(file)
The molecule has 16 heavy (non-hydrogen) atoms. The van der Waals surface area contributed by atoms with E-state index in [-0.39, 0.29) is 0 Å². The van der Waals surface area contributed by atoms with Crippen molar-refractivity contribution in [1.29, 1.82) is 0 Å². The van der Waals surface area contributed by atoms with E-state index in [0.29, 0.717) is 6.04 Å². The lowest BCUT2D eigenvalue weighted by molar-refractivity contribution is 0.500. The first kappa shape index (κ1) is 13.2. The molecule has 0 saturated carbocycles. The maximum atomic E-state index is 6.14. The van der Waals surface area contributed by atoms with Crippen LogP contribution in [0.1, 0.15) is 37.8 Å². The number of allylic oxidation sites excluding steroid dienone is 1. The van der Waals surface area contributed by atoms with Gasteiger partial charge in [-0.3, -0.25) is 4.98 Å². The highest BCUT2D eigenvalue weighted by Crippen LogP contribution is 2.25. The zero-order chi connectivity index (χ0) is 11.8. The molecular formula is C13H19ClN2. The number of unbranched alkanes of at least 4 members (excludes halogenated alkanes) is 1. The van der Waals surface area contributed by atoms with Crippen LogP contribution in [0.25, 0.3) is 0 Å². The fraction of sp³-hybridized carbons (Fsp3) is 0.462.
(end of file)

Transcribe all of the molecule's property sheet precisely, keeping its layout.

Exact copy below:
The molecule has 16 heavy (non-hydrogen) atoms. The van der Waals surface area contributed by atoms with E-state index in [-0.39, 0.29) is 0 Å². The van der Waals surface area contributed by atoms with Crippen molar-refractivity contribution in [1.29, 1.82) is 0 Å². The van der Waals surface area contributed by atoms with E-state index in [0.29, 0.717) is 6.04 Å². The lowest BCUT2D eigenvalue weighted by molar-refractivity contribution is 0.500. The first kappa shape index (κ1) is 13.2. The molecule has 0 saturated carbocycles. The maximum atomic E-state index is 6.14. The van der Waals surface area contributed by atoms with Crippen LogP contribution in [0.1, 0.15) is 37.8 Å². The number of allylic oxidation sites excluding steroid dienone is 1. The van der Waals surface area contributed by atoms with Gasteiger partial charge in [-0.3, -0.25) is 4.98 Å². The highest BCUT2D eigenvalue weighted by Crippen LogP contribution is 2.25. The zero-order chi connectivity index (χ0) is 11.8. The molecular formula is C13H19ClN2. The number of unbranched alkanes of at least 4 members (excludes halogenated alkanes) is 1. The van der Waals surface area contributed by atoms with Crippen LogP contribution in [0.25, 0.3) is 0 Å². The fraction of sp³-hybridized carbons (Fsp3) is 0.462.